Menopause and Epilepsy
What does the change of life have to do with my seizure disorder?
Menopause is the time in a woman's life when her ovaries stop working, her menstrual periods stop and the level of sex hormones in her body decreases. We know that because hormones have an effect on brain function, seizure patterns may change in some women as they go through menopause, just as they may at other times of hormonal change. You may contact the Epilepsy Foundation for the information sheet like this one on Hormones and Epilepsy.
I'm 50 years old and my periods are less frequent. I'm having hot flashes, too.
Is this a different kind of seizure?
Probably not, although some women feel flushed as part of a seizure. It is common for a woman of your age to be going through menopause and having "hot flashes" as an uncomfortable side effect of menopause. Talk to your physician and your neurologist about this and let them help you sort it out.
I thought I had less estrogen after menopause and that estrogen sometimes
caused seizures. Why wouldn't my seizures get better?
It's complicated. Estrogen does excite certain brain cells that may be involved in seizures. The other female sex hormone, progesterone, seems to inhibit or prevent seizures in some women. But both hormones decrease in your body with menopause so it is not easy to predict what will happen with your seizure pattern. Some women have more seizures as they go through menopause, some have less and many see no change at all.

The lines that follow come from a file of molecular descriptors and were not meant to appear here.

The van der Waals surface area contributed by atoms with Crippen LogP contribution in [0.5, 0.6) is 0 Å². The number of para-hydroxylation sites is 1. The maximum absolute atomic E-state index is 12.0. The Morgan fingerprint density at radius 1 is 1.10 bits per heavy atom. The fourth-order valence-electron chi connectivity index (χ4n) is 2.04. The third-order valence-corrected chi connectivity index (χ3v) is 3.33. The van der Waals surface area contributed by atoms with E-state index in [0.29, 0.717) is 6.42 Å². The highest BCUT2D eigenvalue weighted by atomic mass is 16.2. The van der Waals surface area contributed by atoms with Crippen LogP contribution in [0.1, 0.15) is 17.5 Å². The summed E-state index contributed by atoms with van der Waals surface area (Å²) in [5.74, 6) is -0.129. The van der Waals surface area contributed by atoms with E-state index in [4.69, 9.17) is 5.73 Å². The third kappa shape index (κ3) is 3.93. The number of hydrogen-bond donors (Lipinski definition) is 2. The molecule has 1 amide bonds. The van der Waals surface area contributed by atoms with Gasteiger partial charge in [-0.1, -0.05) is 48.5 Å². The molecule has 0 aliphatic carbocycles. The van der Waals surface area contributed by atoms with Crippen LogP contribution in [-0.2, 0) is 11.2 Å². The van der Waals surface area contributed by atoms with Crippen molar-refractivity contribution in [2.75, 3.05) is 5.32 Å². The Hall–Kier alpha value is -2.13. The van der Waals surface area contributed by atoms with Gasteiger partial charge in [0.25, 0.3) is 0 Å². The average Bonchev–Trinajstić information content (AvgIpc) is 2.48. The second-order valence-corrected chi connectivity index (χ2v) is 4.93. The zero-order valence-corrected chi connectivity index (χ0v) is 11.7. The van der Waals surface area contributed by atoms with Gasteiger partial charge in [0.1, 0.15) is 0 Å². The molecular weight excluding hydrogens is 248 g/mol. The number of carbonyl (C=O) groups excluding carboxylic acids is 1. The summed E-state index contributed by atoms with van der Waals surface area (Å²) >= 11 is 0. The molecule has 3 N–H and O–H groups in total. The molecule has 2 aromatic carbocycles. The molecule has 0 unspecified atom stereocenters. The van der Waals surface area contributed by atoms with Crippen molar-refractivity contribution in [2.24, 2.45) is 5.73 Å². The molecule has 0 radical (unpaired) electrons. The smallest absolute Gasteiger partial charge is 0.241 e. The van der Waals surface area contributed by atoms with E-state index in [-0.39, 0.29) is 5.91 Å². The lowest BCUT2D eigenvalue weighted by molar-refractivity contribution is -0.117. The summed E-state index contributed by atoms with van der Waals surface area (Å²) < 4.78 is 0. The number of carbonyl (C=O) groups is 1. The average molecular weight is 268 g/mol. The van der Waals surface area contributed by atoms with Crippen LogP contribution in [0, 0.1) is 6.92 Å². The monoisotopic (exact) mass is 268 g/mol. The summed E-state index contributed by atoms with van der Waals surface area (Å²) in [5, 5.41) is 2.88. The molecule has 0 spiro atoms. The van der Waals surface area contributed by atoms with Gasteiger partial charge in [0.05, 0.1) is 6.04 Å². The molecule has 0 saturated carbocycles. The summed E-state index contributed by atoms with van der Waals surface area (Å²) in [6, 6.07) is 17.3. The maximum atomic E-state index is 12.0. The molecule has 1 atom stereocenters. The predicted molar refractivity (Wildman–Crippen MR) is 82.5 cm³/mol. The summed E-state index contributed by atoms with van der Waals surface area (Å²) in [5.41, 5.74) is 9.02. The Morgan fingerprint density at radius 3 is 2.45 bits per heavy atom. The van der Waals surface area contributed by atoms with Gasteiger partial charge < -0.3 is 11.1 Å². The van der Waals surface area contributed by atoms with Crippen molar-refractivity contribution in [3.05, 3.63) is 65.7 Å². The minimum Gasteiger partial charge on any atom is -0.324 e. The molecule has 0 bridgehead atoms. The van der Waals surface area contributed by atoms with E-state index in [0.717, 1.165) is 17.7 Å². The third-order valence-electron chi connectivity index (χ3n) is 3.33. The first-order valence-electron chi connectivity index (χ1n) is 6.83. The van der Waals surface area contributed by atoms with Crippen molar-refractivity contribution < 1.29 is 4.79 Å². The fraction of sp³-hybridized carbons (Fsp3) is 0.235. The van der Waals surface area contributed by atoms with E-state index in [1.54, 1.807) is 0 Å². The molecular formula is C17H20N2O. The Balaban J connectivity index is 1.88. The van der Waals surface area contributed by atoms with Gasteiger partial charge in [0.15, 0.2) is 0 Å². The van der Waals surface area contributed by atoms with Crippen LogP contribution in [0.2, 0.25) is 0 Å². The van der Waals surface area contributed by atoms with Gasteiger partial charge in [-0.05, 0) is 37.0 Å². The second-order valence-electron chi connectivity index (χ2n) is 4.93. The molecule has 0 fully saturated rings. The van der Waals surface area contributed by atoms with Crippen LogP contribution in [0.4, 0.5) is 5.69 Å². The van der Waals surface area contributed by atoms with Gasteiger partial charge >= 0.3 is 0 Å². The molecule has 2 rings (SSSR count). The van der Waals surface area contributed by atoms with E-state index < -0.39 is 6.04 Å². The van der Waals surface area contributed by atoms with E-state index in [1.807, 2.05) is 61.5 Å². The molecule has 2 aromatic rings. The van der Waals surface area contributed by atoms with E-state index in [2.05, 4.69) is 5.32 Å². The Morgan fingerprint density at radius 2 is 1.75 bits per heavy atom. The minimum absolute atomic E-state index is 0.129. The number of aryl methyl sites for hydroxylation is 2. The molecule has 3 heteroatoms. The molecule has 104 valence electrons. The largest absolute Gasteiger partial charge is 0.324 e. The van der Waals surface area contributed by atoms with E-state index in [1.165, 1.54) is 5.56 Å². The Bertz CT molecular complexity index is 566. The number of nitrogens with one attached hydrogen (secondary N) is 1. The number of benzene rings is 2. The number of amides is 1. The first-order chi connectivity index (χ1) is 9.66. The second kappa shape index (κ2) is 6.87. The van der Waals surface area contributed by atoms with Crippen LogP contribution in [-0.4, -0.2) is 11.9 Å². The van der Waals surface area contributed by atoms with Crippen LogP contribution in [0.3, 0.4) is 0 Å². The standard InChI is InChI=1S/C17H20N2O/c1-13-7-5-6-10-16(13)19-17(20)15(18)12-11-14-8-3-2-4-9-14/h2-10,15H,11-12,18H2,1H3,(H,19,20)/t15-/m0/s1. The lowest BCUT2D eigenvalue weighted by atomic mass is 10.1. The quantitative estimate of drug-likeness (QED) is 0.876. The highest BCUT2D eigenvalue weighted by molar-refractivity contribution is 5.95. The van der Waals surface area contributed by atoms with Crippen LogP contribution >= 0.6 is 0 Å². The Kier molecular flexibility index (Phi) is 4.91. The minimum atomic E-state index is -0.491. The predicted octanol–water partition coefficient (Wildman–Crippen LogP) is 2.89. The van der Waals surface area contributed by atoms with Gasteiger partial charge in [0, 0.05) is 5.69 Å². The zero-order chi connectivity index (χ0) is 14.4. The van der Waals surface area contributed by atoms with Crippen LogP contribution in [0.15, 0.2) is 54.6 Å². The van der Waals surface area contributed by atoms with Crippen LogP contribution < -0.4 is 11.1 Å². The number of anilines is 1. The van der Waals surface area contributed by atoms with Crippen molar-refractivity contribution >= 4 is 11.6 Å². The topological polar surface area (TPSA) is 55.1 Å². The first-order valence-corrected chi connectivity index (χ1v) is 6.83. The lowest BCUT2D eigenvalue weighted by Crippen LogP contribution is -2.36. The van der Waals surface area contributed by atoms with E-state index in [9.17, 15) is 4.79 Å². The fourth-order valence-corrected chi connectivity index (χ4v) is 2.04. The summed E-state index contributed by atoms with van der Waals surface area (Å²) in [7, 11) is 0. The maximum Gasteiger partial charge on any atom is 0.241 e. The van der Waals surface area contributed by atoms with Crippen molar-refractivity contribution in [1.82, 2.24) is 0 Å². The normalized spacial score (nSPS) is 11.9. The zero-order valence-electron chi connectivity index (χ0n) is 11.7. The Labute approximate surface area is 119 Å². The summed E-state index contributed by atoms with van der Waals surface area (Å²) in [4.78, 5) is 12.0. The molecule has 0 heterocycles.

My mother has thin bones and I've been told I should take estrogen when I get
to menopause. Can I do that if I have seizures?
The decision to take estrogen is an individual one, based on a lot of factors you should talk over with your physician. Taking supplemental hormones at the time of menopause is called hormone replacement therapy (HRT). Estrogen may reduce the risk of heart disease in some women, and offers protection against osteoporosis (thinning of the bones). However, for some women, it carries an increased risk of uterine cancer or breast cancer. You and your doctor can weigh all the benefits and risks for you, taking into account your health and your family history.
If you take supplemental estrogen you will probably take progesterone, too. Taking progesterone may give you some additional protection from seizures, although more research needs to be done in this area. Natural progesterone, rather than synthetic, seems to be more beneficial in controlling seizures in some women.
If I can't take estrogen, is there anything else I can do to keep from getting
Yes. Eat a diet high in calcium and ask your doctor about calcium supplements with vitamin D. Get some regular physical exercise and limit alcohol intake. Don't smoke. All of these things are a part of a healthy lifestyle in any woman and may reduce the risk of bone disorders after menopause.
Will my seizure medication change as I get older?
That depends on a lot of factors. If your seizures become more difficult to control, your physician may want to try other medications. As our bodies age, our metabolism changes and medication doses may have to be altered. Some seizure medications seem related to the thinning of bones. Check with your doctor to see if this could be a problem for you.
I'm middle-aged and my seizures got more frequent recently. Do I just have
to accept that as a part of menopause?
It's important to remember that menopause is usually a process, not a sudden event. A change in your seizure pattern deserves an evaluation by your physician. There can be many causes for increased seizures and not all are related to hormones.